The Effect of Stress and Depression Symptoms on Young Women's Risk of Unintended Pregnancy

Kelli S. Hall, University of Michigan
Heather Gatny, University of Michigan

We prospectively examined the effect of depression and stress on unintended pregnancy risk among 940 young women ages 18-20yrs participating in a longitudinal population-based study. We conducted a baseline interview and assessment of depression (CESD-5) and stress (PSS-4) symptoms. Women then completed weekly survey journals (n=27,572) on relationship, contraceptive, and pregnancy outcomes over one year. We estimated the effect of baseline mental health symptoms on pregnancy risk over time with discrete-time, mixed-effects, proportional hazard models using logistic regression. Rates of pregnancy were higher among women with baseline depression (14% vs. 9%, P=0.04) and stress (15% vs. 9%, P=0.03) compared to women without symptoms. In multivariable models, the risk of pregnancy was 1.6 times higher among women with stress compared to those without stress (RR 1.6, CI 1.1,2.7). Women with comorbid stress and depression symptoms had over twice the risk of pregnancy (RR 2.1, CI 1.1,3.8) compared to those without symptoms.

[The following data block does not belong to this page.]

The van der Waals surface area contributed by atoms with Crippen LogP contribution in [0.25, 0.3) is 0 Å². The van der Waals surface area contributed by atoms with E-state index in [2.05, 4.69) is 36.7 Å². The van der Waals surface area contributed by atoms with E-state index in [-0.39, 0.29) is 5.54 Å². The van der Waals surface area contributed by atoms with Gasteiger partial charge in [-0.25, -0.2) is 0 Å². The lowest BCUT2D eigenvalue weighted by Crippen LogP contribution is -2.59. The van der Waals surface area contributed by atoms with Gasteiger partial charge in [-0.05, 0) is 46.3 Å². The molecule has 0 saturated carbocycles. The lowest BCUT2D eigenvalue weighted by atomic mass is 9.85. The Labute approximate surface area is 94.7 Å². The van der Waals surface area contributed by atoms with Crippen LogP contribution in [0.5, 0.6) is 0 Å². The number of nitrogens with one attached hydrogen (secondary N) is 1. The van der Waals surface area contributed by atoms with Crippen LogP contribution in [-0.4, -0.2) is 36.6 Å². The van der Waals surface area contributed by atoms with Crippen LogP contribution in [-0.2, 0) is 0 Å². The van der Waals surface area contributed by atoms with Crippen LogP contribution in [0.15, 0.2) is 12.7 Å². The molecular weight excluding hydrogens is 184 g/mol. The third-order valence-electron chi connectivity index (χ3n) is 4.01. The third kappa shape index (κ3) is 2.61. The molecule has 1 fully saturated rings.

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Presented in Session 125: Sex, Fertility, and Well-Being